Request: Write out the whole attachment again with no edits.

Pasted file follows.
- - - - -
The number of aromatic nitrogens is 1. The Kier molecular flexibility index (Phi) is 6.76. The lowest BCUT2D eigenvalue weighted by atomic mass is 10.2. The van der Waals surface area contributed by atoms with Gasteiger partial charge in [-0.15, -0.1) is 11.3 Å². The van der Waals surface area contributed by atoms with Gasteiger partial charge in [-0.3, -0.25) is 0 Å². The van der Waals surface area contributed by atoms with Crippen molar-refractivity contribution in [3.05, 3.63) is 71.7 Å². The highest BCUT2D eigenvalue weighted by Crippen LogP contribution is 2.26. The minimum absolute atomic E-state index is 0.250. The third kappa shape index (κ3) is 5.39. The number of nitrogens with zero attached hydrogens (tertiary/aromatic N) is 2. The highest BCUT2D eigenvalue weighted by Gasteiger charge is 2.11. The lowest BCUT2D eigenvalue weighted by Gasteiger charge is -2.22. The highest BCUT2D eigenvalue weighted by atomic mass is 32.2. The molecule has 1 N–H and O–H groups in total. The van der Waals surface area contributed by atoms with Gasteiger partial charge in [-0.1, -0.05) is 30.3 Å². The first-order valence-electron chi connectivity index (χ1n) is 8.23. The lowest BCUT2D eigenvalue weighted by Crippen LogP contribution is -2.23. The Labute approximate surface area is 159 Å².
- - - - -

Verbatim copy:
The number of aromatic nitrogens is 1. The Kier molecular flexibility index (Phi) is 6.76. The lowest BCUT2D eigenvalue weighted by atomic mass is 10.2. The van der Waals surface area contributed by atoms with Gasteiger partial charge in [-0.15, -0.1) is 11.3 Å². The van der Waals surface area contributed by atoms with Gasteiger partial charge in [-0.3, -0.25) is 0 Å². The van der Waals surface area contributed by atoms with Crippen molar-refractivity contribution in [3.05, 3.63) is 71.7 Å². The highest BCUT2D eigenvalue weighted by Crippen LogP contribution is 2.26. The minimum absolute atomic E-state index is 0.250. The third kappa shape index (κ3) is 5.39. The number of nitrogens with zero attached hydrogens (tertiary/aromatic N) is 2. The highest BCUT2D eigenvalue weighted by Gasteiger charge is 2.11. The lowest BCUT2D eigenvalue weighted by Gasteiger charge is -2.22. The highest BCUT2D eigenvalue weighted by atomic mass is 32.2. The molecule has 1 N–H and O–H groups in total. The van der Waals surface area contributed by atoms with Gasteiger partial charge in [-0.1, -0.05) is 30.3 Å². The first-order valence-electron chi connectivity index (χ1n) is 8.23. The lowest BCUT2D eigenvalue weighted by Crippen LogP contribution is -2.23. The Labute approximate surface area is 159 Å².